The NHL’s code protects no one

Buffalo Sabres' Brian Flynn fights Toronto Maple Leafs' Phil Kessel during third period NHL hockey action in Toronto, Sunday Sept. 22, 2013. THE CANADIAN PRESS/Frank Gunn

Hockey’s code is dead.

“There used to be a code,” Brian McGratton told TSN. “But I don’t know if there is anymore.” McGratton’s remarks came after Sunday night’s line brawl in Toronto that featured John Scott, the only skater in NHL history to play more than 150 games and score less than six points, trying to jump Phil Kessel after the face-off.

Scott was attempting to avenge teammate Corey Tropp, who, moments earlier lost a fight against Jamie Devane, a player visibly outside his weight class.

Pure mayhem ensued after the faceoff. Kessel bought himself enough time to evade Scott by swinging his stick like he was on the 18th hole of Augusta, while his teammates jumped Scott. David Clarkson left the bench, earning himself a 10-game suspension, and Nazem Kadri narrowly avoided making the same mistake. Kessel fought, and bloodied, Brian Flynn. And just as things were settling down, Jonathan Bernier channeled his inner Patrick Roy and met Ryan Miller with a hail of punches.

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The ACC crowd was deafening, loving every second of it, a clear reminder that hockey fights still resonate with a vocal majority of fans, even if their impact on the game’s outcome is minimal.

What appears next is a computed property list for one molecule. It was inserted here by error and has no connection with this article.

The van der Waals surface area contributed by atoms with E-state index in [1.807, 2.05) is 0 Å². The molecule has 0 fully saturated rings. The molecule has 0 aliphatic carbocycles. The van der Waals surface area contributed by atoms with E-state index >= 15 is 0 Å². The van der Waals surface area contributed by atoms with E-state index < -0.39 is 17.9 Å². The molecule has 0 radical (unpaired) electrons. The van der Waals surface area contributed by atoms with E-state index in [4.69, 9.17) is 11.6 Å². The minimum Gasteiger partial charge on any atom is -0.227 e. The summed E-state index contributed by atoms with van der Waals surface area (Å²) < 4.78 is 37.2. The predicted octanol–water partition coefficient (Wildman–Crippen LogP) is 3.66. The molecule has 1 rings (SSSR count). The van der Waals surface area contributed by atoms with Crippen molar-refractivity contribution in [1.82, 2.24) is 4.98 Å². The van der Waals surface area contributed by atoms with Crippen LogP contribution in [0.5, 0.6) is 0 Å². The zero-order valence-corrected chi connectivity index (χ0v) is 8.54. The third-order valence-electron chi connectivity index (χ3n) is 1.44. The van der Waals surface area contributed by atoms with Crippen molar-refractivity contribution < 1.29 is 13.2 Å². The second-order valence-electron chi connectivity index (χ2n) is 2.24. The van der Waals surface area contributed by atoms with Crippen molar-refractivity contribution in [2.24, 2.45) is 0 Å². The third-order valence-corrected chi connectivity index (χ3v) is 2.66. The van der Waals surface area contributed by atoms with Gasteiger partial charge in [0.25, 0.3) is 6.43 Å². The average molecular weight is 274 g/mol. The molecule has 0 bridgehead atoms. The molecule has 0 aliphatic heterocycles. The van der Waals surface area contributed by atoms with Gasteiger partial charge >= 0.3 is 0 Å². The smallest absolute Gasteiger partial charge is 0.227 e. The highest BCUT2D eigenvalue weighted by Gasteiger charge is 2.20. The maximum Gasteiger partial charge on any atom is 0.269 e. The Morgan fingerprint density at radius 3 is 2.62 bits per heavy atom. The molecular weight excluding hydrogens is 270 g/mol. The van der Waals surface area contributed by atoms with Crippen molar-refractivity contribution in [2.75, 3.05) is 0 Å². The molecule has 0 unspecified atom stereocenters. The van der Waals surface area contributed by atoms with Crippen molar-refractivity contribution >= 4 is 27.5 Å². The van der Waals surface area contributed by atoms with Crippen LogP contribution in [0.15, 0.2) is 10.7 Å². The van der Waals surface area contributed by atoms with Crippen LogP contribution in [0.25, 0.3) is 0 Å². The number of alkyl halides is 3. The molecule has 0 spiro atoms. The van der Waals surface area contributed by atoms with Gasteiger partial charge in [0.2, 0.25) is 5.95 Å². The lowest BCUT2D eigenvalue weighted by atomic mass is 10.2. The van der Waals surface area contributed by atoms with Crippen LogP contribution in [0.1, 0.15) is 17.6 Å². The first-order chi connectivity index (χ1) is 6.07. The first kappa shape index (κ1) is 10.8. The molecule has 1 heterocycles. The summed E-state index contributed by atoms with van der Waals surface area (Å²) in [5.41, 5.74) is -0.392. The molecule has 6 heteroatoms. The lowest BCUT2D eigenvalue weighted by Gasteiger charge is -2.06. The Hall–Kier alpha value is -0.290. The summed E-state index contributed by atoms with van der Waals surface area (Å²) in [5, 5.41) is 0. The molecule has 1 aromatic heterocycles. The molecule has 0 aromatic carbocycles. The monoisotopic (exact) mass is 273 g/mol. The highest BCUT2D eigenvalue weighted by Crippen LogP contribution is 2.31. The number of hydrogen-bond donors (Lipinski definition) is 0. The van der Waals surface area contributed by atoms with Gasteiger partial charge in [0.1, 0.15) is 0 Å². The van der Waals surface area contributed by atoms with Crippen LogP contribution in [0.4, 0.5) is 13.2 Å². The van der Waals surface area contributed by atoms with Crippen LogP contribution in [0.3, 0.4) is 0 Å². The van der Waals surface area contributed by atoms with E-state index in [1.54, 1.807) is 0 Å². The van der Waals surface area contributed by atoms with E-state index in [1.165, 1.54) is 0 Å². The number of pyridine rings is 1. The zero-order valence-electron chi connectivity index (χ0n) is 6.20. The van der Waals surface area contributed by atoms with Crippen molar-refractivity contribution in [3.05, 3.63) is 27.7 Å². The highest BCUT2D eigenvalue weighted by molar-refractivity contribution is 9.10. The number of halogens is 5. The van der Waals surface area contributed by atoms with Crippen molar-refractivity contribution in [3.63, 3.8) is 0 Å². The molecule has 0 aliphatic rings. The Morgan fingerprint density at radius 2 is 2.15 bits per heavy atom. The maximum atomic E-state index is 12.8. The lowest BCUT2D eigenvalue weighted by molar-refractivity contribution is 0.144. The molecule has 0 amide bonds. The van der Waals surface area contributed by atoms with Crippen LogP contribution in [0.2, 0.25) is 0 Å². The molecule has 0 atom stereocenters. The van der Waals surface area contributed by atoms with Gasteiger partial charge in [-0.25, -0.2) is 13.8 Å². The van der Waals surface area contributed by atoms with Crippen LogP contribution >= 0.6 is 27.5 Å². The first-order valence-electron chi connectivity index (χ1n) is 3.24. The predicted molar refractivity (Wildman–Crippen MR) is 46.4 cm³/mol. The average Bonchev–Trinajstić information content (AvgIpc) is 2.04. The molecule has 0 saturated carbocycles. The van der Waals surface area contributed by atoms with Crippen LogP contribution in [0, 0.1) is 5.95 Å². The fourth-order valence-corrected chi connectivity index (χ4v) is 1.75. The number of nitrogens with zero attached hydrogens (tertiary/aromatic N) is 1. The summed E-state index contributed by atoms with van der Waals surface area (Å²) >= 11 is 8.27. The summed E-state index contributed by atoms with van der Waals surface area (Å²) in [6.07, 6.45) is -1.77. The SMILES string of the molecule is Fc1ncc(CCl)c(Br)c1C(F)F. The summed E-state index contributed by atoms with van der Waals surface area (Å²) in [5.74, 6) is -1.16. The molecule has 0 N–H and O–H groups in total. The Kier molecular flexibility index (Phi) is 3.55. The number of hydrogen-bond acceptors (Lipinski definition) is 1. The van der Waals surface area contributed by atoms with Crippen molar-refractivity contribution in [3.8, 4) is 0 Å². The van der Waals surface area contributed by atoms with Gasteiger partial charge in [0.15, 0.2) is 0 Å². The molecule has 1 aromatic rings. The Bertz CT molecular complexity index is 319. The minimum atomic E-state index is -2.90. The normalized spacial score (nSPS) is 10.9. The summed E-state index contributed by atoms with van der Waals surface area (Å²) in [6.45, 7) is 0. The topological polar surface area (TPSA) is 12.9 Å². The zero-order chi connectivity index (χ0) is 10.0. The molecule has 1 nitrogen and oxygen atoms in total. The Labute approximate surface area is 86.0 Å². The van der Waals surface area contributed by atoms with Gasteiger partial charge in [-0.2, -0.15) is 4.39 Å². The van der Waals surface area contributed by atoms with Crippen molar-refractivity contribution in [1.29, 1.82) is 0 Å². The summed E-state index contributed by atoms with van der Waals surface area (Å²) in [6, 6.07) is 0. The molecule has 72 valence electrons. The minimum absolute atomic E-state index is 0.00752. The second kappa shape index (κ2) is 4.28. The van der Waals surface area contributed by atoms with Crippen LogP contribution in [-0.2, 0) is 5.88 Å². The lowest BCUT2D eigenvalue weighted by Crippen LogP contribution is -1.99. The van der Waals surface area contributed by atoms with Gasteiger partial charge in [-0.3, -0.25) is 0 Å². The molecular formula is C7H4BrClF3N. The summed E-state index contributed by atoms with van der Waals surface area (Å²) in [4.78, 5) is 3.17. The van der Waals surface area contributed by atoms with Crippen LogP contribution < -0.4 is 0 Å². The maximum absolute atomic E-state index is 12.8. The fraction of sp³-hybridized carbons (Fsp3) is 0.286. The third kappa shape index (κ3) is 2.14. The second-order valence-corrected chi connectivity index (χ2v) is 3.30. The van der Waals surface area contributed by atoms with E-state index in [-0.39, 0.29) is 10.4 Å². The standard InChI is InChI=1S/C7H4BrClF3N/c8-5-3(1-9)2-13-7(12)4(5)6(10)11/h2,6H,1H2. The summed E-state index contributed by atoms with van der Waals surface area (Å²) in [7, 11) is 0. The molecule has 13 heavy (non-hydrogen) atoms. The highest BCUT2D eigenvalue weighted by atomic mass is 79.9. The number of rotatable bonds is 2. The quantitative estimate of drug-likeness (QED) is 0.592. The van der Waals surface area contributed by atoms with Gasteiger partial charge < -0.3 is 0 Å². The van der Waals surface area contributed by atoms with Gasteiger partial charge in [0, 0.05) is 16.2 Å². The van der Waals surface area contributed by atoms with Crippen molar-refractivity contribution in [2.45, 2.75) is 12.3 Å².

But the whole scene was also a reminder that the code is gone from hockey, and if there ever really was one, it definitely wasn’t serving the purpose of policing the game and protecting star players.

Players like Scott, and the Maple Leafs’ own version, Colton Orr, are increasingly helpless to deter on-ice violence, not only because they are generally the perpetrators of said violence, but because they can only capably play five minutes a night and can’t stop anything while on the bench. And even when they do play, their frontier justice is generally dished out to other enforcers. Someone like Scott Hartnell is going to play physical, whether it’s against Phil Kessel or David Clarkson, but isn’t going to oblige Orr by dropping the gloves.

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Scott breaking The Code and going after a star player isn’t the most egregious example of the players’ inability to police themselves, just the latest.

The Code didn’t prevent Marc Savard from suffering a horrific concussion at the hands of Matt Cooke, even though the Bruins bleed toughness. And The Code didn’t protect Steve Moore on the night he was attacked from behind by Todd Bertuzzi, the same night he fought the aforementioned Cooke earlier in the game to atone for a dirty hit.

The Code states John Scott will have to fight on November 15, the next time the Sabres face the Leafs. It is the NHL’s way, but it won’t stop the next John Scott from doing the exact same thing. The Code is now nothing more than a dying language.

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